Windsor Heights, Iowa
Laying the foundation for revitalization of their city’s downtown, Windsor Heights, Iowa, officials in 1997 designated the intersection of 66th and University Avenue as the Town Center. Officials wanted the center city renewal effort — called the “New Heights” project — to preserve the small-town identity of the suburban community, beautify the downtown area and restore a traditional downtown theme to maximize property values. Officials also wanted to distinguish their suburban city from its neighbor, Des Moines.
“It was crucial not only to area businesses, but also to our residents, that the community’s identity be readily discernable and that the infrastructure be top-notch,” says Marketa Oliver, city administrator. “If we wanted people to remain living, visiting, shopping and doing business [in Windsor Heights], changes had to be made.”
The New Heights project began with upgrades to University Avenue, which was widened to five lanes. Subsequently, the city had to relocate surrounding utilities underground and replace outdated water and sewer infrastructure.
Officials also decided to add streetscaping to the project, planting foilage, installing decorative lighting and building a mini park at the Town Center corner.
The city purchased property at three of the four corners adjacent to the Town Center to build retail, office and restaurant space. It retained easement rights to a parking lot area for civic uses, such as open-air markets, festivals and concerts.
The New Heights project used a $1.5 million grant for the street construction; tax increment financing bonds; $25,000 in grants from the Iowa Department of Natural Resources, Keep Iowa Beautiful and the state’s roadway program; and funding from the local “Tree University” adopt-a-tree campaign. Informing residents about every construction phase was key to the project. “Because [University Avenue] is a major thoroughfare, we wanted to alleviate surprises,” Oliver says. Consequently, Windsor Heights created an intensive public relations effort that included:
flyers that businesses could redistribute to customers to inform them of how to get to their shops during construction;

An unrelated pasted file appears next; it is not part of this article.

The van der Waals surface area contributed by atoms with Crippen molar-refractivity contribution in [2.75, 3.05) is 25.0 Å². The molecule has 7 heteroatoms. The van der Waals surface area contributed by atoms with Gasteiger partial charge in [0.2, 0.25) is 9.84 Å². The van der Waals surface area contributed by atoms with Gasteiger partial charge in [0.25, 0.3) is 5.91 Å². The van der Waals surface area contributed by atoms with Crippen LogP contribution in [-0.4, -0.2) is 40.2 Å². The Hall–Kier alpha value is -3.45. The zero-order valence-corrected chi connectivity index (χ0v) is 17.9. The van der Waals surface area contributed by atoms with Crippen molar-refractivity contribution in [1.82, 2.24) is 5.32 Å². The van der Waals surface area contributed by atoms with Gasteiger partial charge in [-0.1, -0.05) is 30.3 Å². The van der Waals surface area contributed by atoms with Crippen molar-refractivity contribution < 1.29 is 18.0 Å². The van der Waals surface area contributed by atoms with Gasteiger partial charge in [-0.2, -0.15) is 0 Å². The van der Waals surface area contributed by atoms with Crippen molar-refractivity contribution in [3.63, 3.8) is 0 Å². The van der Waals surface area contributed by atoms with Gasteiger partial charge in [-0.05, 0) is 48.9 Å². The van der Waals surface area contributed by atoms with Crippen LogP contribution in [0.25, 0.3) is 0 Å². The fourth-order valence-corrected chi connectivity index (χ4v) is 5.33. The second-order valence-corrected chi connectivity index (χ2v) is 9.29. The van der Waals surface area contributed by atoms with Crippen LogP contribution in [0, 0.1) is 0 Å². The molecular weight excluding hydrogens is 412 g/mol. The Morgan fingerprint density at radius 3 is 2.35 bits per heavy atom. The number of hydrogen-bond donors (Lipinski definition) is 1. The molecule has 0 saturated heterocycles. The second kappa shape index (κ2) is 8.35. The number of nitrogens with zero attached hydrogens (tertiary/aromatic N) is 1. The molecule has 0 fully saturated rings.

a $30,000 radio campaign that provided frequent updates on how to navigate through the community;
fax and e-mail notifications — sometimes two or three times per day — informing residents and businesses housed on University Avenue about any utility outages; and
a weekly walk along the street, performed by a city official and supervisor in charge of construction, who would answer any questions.
In some instances, the city asked the contractor to work at night to disrupt businesses as little as possible. Now, after nearly 2.5 years and $7.2 million invested in the city’s downtown and business district, the University Avenue upgrades have helped restore Windsor Heights’ town center and enhance public safety and traffic flow.
The improvements have become especially important as construction has begun on the I-235 freeway running through the Des Moines metropolitan area, forcing commuters to use University Avenue as an alternate route, Oliver says. Even more important, the New Heights project enhanced the city’s “walk-ability,” benefiting businesses and residents, she says.
Agencies/companies involved: Ad Hoc Citizens Streetscaping Committee, Windsor Heights, Iowa; AT&T/Mediacom, Iowa City, Iowa; Baker Electric, Des Moines, Iowa; Calhoun Burns & Associates, West Des Moines, Iowa; Ciaccio-Dennell Group, Omaha, Neb.; Des Moines Metropolitan Planning Organization, Iowa; Des Moines Water Works, Iowa; Eco-Tech Construction, Grimes, Iowa; Iowa Department of Transportation, Ames; Iowa Pipeline, Council Bluffs, Iowa; Keep Windsor Heights Beautiful Committee, Iowa; Mid-American Energy, Davenport, Iowa; Quest, Des Moines, Iowa; Urban Development, West Des Moines, Iowa; Windsor Heights City Council, Iowa; and residents and business owners in Windsor Heights, Iowa.